Written by Rachel Redfern.
In light of the 2014 tragedy on Mount Everest when 16 Sherpas were killed in an avalanche, the release of Dave Ohlsen’s 2009 K2 documentary, K2: Siren of the Himalayas, feels especially timely. On April 18, 2014, 16 Sherpas, the great guides of the Nepali mountain range, were killed in an avalanche from the Khumbu icefall, making Friday, April 18, the deadliest day in Everest history. The tragedy brought light to a controversy of Everest summiting that had been brewing for the past few years. Suddenly, there was a spotlight on the high-adventure tourist industry running out of Everest: the overcrowded and littered Everest summit, the fights between Sherpas and trekkers, and the fact that Sherpas do the hardest, most dangerous work of summiting without awards or recognition.
K2, however, is a slightly different animal than her more popular sister; while summiting the highest mountain in the world, at 8,848 meters, is no mean feat, and by 2010, 3, 142 individuals have climbed Mt. Everest.
As of 2010, 302 have climbed K2.[caption id="attachment_12884" align="aligncenter" width="543"] K2: Siren of the Himalayas[/caption]
At 8,611 meters, K2 is not only the second-highest mountain on earth, it is also widely considered the most dangerous; its faces are steep and technical, and there is no safe path to the top. Over one-fourth of those who attempt K2 will die.
K2: Siren of the Himalayas follows four world-renowned climbers, Fabrizio Zangrilli (USA), Gerlinde Kaltenbrunner (Austria), Jake Meyer (England), and Chris Szymiec (Canada) as they attempt to summit K2 on the 100 year anniversary of the Duke of Abruzzi’s surveying expedition in 1909.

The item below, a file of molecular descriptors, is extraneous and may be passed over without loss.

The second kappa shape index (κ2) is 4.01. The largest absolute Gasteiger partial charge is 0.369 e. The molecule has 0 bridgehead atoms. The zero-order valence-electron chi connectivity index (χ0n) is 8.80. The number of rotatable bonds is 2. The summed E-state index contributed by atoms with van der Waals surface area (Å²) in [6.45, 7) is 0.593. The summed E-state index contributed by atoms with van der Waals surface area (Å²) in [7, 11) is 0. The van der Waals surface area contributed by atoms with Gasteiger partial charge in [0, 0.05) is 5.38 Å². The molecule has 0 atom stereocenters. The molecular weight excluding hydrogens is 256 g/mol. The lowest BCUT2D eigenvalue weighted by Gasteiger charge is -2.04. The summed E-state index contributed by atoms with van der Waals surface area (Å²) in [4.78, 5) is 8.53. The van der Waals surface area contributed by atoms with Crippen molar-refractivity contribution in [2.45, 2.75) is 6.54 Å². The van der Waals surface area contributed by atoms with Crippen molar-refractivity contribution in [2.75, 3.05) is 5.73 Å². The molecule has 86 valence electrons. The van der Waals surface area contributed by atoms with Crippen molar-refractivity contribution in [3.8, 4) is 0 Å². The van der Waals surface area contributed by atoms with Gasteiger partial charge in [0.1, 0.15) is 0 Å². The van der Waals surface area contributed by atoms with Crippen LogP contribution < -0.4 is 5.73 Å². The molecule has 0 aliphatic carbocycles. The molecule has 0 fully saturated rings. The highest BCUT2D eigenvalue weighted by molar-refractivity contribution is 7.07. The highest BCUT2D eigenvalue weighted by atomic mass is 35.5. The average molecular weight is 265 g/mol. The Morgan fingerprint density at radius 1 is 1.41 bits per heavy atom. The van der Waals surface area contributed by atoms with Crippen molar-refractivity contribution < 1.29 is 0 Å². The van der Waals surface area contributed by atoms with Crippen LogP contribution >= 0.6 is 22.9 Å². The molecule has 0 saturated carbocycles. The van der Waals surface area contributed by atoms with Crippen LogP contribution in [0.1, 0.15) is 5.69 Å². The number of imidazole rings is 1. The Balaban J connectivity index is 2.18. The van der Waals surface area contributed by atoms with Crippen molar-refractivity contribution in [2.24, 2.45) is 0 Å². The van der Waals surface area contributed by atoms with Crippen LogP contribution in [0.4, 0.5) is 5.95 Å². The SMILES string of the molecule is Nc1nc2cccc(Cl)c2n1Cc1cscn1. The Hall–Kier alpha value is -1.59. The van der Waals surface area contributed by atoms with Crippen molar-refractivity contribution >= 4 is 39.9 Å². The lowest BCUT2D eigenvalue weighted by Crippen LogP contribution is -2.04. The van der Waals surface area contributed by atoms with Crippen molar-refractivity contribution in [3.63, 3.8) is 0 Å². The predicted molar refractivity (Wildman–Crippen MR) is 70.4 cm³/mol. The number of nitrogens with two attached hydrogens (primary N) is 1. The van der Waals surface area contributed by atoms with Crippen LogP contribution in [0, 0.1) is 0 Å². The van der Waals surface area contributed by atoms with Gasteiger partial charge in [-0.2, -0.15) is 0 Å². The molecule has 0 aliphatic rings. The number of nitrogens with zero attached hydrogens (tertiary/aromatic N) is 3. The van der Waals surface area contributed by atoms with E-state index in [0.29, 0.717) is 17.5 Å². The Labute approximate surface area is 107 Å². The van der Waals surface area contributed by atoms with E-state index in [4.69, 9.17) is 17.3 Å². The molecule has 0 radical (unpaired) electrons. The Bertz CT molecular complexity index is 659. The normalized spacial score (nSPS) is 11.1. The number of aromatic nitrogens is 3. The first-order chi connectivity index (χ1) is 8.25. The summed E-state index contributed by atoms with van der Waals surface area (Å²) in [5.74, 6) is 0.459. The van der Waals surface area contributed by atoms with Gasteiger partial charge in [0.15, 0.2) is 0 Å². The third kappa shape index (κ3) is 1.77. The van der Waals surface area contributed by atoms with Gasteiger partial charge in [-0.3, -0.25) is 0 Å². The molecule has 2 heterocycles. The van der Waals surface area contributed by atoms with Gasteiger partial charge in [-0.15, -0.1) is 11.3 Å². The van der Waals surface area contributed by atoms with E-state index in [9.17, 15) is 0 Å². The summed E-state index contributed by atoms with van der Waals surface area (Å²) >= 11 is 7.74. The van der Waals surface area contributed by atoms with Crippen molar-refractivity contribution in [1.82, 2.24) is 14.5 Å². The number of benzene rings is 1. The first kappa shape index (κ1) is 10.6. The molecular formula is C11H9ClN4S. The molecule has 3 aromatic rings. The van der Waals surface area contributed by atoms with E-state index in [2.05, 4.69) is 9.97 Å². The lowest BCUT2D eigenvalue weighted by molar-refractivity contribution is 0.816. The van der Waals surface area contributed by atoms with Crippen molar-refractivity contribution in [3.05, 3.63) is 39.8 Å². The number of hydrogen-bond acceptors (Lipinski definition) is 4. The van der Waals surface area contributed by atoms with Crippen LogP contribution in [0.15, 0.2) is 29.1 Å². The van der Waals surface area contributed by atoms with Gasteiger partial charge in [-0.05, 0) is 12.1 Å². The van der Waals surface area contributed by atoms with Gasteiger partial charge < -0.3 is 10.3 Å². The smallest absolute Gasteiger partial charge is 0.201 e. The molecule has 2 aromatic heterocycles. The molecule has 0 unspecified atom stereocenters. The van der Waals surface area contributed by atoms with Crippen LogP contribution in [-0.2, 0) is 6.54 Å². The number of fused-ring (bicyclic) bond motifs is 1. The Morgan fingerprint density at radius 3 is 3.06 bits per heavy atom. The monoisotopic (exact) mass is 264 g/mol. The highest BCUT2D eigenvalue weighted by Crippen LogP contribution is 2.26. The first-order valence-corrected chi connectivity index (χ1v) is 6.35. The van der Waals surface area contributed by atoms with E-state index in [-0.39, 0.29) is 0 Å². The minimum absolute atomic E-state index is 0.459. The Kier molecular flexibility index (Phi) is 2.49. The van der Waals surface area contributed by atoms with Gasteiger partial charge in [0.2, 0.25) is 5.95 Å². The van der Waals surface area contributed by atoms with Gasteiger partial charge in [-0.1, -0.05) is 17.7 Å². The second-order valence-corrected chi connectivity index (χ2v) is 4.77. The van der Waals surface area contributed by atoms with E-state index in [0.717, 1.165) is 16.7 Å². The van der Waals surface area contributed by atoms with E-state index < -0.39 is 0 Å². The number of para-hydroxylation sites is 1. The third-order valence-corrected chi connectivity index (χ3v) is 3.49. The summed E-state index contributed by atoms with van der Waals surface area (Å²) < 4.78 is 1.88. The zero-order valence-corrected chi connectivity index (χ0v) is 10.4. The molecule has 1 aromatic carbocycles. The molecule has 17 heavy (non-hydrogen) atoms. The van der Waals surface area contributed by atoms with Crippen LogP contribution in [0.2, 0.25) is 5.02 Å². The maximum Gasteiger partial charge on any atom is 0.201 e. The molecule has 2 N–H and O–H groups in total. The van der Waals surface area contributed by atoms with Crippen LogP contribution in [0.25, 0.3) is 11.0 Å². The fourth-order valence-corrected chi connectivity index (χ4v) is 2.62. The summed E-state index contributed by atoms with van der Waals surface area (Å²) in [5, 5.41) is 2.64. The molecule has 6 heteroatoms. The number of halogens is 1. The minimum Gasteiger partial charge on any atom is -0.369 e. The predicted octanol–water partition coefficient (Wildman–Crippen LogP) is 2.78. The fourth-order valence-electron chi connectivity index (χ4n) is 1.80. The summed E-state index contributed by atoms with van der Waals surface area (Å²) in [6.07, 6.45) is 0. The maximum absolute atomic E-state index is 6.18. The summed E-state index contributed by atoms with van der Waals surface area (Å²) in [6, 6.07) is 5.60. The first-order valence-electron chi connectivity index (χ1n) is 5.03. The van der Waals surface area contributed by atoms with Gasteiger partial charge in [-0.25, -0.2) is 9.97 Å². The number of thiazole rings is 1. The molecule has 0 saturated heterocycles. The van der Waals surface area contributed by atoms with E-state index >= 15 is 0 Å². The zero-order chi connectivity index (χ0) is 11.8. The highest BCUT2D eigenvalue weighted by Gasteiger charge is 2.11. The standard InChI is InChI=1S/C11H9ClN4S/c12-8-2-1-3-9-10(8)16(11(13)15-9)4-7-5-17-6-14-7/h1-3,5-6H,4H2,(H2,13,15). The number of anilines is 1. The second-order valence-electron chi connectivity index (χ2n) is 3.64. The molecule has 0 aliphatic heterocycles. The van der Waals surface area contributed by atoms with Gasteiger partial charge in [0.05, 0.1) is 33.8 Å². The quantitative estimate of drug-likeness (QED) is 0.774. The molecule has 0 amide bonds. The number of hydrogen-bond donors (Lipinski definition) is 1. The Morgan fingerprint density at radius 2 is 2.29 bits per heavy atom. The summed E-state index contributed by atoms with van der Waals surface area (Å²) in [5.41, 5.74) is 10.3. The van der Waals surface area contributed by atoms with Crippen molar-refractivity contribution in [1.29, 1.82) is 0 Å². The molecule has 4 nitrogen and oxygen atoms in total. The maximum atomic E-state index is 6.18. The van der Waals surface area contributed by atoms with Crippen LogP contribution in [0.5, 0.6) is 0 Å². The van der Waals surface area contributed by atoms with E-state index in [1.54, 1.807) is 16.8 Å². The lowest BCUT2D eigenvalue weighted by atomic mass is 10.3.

For these four Alpinists, summiting K2 marks the peak in their careers; Gerlinde Kaltenbrunner especially since she had already climbed 13 of the world’s 8,000 meter peaks and K2 would make her 14th (only 32 people have ever completed all 14). And the Zangrilli/Kaltenbrunner expedition stands in stark contrast to those on Everest: Zangrilli and Kaltenbrunner explicitly climb without the use of oxygen or high-altitude porters.
For what at first glance feels like stock tribute to a group of male climbers dominating a mountain, is actually a contemplative, slow-moving exploration of the dangers of high-altitude mountain climbing. And while there are stunning vistas of sunrises, sunsets, and glaciated mountain ranges, the majority of the film centers on the close-knit climbing community and their measured patience and startlingly humility in the face of their accomplishments. Especially since so much of the film shows their unwearied acceptance of their failures over the mountain.
Rather than a puff piece on “Look what I did!” K2: Siren of the Himalayas is instead, “Look what I could not do, but continue to respect and admire.”
The film evolves as well as Kaltenbrunner comes into focus with her calm wisdom, joy of the mountains, and humility at her failures and successes. Kaltenbrunner would actually be the only one from the expedition to attain the peak and become the second woman to climb the fourteen eight-thousanders, and the first to do it without oxygen and high-altitude porters. Basically, she’s amazing.[caption id="attachment_12883" align="aligncenter" width="630"] Gerlinde Kaltenbrunner after reaching the K2 summit in 2011.[/caption]
As much of the climbing world contemplates the unsteady future of Everest expeditions (the 2014 season was canceled after the avalanche), K2: Siren of the Himalayas stands as a moderated, joyful glimpse of why so many climbers do what they do, as well as highlighting the great dangers of our beautiful, and volatile home, and the adventurers who explore her.
K2: Siren of the Himalayas will be released in the USA on Aug. 22, 2014: visit their website here for information about screeners and locations.
Rachel is a traveler and teacher who spent the last few years living in Asia. Now back in her native California, she focuses on writing about media, culture, and feminism. While a big fan of campy 80s movies and eccentric sci-fi, she’s become a cable acolyte, spending most of her time watching HBO, AMC, and Showtime. For good stories about lions and bungee jumping, as well as rants about sexism and slow drivers, follow her on Twitter at @RachelRedfern2